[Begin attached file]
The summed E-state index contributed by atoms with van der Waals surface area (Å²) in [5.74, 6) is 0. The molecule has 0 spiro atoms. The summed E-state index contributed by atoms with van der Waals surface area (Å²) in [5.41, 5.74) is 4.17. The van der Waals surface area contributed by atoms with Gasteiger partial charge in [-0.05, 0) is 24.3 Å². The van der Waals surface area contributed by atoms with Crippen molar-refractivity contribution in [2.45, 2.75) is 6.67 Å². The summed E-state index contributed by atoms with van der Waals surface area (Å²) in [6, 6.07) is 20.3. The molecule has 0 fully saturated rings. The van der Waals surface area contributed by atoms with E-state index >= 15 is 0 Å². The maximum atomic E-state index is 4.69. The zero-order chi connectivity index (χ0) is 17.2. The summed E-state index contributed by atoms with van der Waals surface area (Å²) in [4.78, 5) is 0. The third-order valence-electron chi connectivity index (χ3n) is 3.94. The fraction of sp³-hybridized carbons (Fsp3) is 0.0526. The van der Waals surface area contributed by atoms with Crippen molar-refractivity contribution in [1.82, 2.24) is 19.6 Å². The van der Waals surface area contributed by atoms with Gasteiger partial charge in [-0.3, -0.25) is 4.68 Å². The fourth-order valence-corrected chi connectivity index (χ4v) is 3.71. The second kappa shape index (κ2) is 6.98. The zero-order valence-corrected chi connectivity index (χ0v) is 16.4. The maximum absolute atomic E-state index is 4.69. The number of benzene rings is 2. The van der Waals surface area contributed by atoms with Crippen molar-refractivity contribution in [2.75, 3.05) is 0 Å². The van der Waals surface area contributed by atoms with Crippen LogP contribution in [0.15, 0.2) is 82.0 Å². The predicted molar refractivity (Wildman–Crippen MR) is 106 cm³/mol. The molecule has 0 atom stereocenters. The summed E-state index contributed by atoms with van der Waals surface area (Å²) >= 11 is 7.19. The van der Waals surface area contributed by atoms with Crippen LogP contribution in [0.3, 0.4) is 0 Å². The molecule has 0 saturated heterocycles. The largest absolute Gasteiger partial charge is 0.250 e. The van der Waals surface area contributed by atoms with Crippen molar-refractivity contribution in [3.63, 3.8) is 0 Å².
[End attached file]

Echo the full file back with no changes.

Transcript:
The summed E-state index contributed by atoms with van der Waals surface area (Å²) in [5.74, 6) is 0. The molecule has 0 spiro atoms. The summed E-state index contributed by atoms with van der Waals surface area (Å²) in [5.41, 5.74) is 4.17. The van der Waals surface area contributed by atoms with Gasteiger partial charge in [-0.05, 0) is 24.3 Å². The van der Waals surface area contributed by atoms with Crippen molar-refractivity contribution in [2.45, 2.75) is 6.67 Å². The summed E-state index contributed by atoms with van der Waals surface area (Å²) in [6, 6.07) is 20.3. The molecule has 0 fully saturated rings. The van der Waals surface area contributed by atoms with E-state index >= 15 is 0 Å². The maximum atomic E-state index is 4.69. The zero-order chi connectivity index (χ0) is 17.2. The summed E-state index contributed by atoms with van der Waals surface area (Å²) in [4.78, 5) is 0. The third-order valence-electron chi connectivity index (χ3n) is 3.94. The fraction of sp³-hybridized carbons (Fsp3) is 0.0526. The van der Waals surface area contributed by atoms with Crippen molar-refractivity contribution in [1.82, 2.24) is 19.6 Å². The van der Waals surface area contributed by atoms with Gasteiger partial charge in [-0.3, -0.25) is 4.68 Å². The fourth-order valence-corrected chi connectivity index (χ4v) is 3.71. The second kappa shape index (κ2) is 6.98. The zero-order valence-corrected chi connectivity index (χ0v) is 16.4. The maximum absolute atomic E-state index is 4.69. The number of benzene rings is 2. The van der Waals surface area contributed by atoms with Crippen molar-refractivity contribution in [2.75, 3.05) is 0 Å². The van der Waals surface area contributed by atoms with Crippen LogP contribution in [0.15, 0.2) is 82.0 Å². The predicted molar refractivity (Wildman–Crippen MR) is 106 cm³/mol. The molecule has 0 atom stereocenters. The summed E-state index contributed by atoms with van der Waals surface area (Å²) >= 11 is 7.19. The van der Waals surface area contributed by atoms with Crippen LogP contribution in [0.3, 0.4) is 0 Å². The molecule has 0 saturated heterocycles. The largest absolute Gasteiger partial charge is 0.250 e. The van der Waals surface area contributed by atoms with Crippen molar-refractivity contribution in [3.63, 3.8) is 0 Å².